April is the Canadian Cancer Society‘s Daffodil Month, raising awareness and funds for cancer and cancer treatments. One of those treatments is stem cell transplants. Stem cells can come from our blood or bone marrow, or from the umbilical cord of a newborn baby. When transplanted into someone with a disease like leukemia that inhibits their ability to make blood cells, they can be lifesaving. But fewer than 30 percent of patients in need of a stem cell transplant find a match within their own families.
That’s where OneMatch, a program of Canadian Blood Services, comes in. Register on the OneMatch website and you’ll get a kit in the mail; use the kit to take a swab from inside your cheek and send it back to be entered into OneMatch’s database of potential stem cell donors. You’ll be contacted by OneMatch if you are a match for someone in need of a transplant; you always retain the right to say no, but your stem cells — harvested under anesthesia during a day surgery — could provide a cure.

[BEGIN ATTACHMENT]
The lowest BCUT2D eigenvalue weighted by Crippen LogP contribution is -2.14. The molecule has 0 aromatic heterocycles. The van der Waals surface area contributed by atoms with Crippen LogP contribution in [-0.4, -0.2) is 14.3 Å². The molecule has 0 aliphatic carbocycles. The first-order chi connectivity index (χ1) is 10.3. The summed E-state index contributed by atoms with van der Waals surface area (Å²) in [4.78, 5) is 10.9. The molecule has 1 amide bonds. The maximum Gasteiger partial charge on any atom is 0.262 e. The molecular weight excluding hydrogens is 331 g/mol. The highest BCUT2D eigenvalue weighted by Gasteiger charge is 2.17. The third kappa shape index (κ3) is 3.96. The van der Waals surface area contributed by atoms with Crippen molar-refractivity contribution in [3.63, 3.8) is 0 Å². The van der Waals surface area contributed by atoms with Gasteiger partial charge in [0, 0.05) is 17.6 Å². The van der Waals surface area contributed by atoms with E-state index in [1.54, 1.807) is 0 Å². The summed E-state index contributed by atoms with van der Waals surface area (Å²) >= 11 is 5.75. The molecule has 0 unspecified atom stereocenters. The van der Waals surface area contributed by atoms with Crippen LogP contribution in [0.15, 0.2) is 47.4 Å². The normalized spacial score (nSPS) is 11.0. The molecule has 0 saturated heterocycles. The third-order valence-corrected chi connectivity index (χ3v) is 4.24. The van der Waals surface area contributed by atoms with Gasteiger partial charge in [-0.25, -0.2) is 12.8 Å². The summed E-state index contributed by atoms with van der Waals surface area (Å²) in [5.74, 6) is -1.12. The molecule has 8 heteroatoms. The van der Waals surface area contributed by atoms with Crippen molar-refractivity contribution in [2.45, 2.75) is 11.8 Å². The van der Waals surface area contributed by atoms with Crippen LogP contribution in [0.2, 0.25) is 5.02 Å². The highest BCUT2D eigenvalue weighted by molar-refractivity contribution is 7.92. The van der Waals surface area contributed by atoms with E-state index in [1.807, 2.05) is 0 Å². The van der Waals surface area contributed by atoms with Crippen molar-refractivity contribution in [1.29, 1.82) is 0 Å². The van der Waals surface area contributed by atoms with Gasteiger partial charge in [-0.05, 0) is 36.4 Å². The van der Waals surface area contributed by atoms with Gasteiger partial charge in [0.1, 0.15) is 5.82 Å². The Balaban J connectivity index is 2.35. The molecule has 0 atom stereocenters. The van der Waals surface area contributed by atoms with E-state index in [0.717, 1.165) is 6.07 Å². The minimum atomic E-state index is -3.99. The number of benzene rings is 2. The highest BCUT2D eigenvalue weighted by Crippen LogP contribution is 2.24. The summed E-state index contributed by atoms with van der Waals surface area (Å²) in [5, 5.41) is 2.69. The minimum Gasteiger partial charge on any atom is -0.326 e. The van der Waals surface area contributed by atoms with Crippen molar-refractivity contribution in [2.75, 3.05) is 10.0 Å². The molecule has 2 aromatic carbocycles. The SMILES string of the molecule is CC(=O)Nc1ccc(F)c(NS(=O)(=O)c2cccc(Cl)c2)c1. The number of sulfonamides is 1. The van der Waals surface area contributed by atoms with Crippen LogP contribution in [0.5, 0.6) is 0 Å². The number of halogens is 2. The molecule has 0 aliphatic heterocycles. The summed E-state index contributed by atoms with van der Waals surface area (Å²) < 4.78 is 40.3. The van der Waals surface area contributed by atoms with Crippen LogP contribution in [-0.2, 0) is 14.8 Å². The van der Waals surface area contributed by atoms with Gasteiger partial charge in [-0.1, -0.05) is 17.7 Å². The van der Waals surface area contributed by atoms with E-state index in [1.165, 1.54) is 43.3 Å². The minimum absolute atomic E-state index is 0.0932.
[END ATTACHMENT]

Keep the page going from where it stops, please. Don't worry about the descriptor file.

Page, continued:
The more diverse the OneMatch registry, the better — patients have the best chance of finding a match within their own ethnic group, so OneMatch says that a registry that reflects the country’s diversity gives everyone the best chance of a successful transplant. You can get more information about stem cells, registration and the donor process on the OneMatch website.